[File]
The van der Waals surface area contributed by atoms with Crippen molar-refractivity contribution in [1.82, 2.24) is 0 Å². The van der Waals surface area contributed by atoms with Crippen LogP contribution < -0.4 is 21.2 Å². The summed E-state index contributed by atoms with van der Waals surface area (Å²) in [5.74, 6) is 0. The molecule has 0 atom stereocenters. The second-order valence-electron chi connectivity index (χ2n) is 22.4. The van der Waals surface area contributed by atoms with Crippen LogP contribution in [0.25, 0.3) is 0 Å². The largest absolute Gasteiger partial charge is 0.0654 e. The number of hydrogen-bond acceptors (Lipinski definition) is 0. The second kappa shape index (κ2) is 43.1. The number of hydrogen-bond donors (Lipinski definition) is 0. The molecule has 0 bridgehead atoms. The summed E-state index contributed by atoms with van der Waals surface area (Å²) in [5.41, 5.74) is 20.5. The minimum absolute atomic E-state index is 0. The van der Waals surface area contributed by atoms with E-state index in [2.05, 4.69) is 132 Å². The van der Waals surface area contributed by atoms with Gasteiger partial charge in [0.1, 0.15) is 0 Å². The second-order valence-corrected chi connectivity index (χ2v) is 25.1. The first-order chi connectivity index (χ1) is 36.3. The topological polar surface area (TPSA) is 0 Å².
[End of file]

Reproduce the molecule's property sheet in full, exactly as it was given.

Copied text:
The van der Waals surface area contributed by atoms with Crippen molar-refractivity contribution in [1.82, 2.24) is 0 Å². The van der Waals surface area contributed by atoms with Crippen LogP contribution < -0.4 is 21.2 Å². The summed E-state index contributed by atoms with van der Waals surface area (Å²) in [5.74, 6) is 0. The molecule has 0 atom stereocenters. The second-order valence-electron chi connectivity index (χ2n) is 22.4. The van der Waals surface area contributed by atoms with Crippen LogP contribution in [0.25, 0.3) is 0 Å². The largest absolute Gasteiger partial charge is 0.0654 e. The number of hydrogen-bond acceptors (Lipinski definition) is 0. The second kappa shape index (κ2) is 43.1. The number of hydrogen-bond donors (Lipinski definition) is 0. The molecule has 0 bridgehead atoms. The summed E-state index contributed by atoms with van der Waals surface area (Å²) in [5.41, 5.74) is 20.5. The minimum absolute atomic E-state index is 0. The van der Waals surface area contributed by atoms with E-state index in [2.05, 4.69) is 132 Å². The van der Waals surface area contributed by atoms with Gasteiger partial charge in [0.1, 0.15) is 0 Å². The second-order valence-corrected chi connectivity index (χ2v) is 25.1. The first-order chi connectivity index (χ1) is 36.3. The topological polar surface area (TPSA) is 0 Å².